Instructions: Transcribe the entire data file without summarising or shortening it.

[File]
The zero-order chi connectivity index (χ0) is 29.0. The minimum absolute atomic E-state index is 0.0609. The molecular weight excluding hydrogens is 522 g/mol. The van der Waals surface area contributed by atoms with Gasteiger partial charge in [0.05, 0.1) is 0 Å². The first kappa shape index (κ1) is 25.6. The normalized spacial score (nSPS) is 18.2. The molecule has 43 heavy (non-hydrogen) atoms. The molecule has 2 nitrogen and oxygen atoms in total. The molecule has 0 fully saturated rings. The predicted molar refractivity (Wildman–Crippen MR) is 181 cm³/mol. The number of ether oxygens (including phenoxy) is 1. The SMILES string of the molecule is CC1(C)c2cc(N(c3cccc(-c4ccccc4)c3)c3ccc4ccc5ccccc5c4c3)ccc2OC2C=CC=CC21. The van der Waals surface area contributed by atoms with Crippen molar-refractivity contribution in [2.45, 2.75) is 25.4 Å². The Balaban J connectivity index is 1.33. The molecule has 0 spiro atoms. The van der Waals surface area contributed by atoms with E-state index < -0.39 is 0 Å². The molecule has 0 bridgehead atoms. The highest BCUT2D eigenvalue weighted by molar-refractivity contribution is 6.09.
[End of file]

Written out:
The zero-order chi connectivity index (χ0) is 29.0. The minimum absolute atomic E-state index is 0.0609. The molecular weight excluding hydrogens is 522 g/mol. The van der Waals surface area contributed by atoms with Gasteiger partial charge in [0.05, 0.1) is 0 Å². The first kappa shape index (κ1) is 25.6. The normalized spacial score (nSPS) is 18.2. The molecule has 43 heavy (non-hydrogen) atoms. The molecule has 2 nitrogen and oxygen atoms in total. The molecule has 0 fully saturated rings. The predicted molar refractivity (Wildman–Crippen MR) is 181 cm³/mol. The number of ether oxygens (including phenoxy) is 1. The SMILES string of the molecule is CC1(C)c2cc(N(c3cccc(-c4ccccc4)c3)c3ccc4ccc5ccccc5c4c3)ccc2OC2C=CC=CC21. The van der Waals surface area contributed by atoms with Crippen molar-refractivity contribution in [2.45, 2.75) is 25.4 Å². The Balaban J connectivity index is 1.33. The molecule has 0 spiro atoms. The van der Waals surface area contributed by atoms with E-state index < -0.39 is 0 Å². The molecule has 0 bridgehead atoms. The highest BCUT2D eigenvalue weighted by molar-refractivity contribution is 6.09.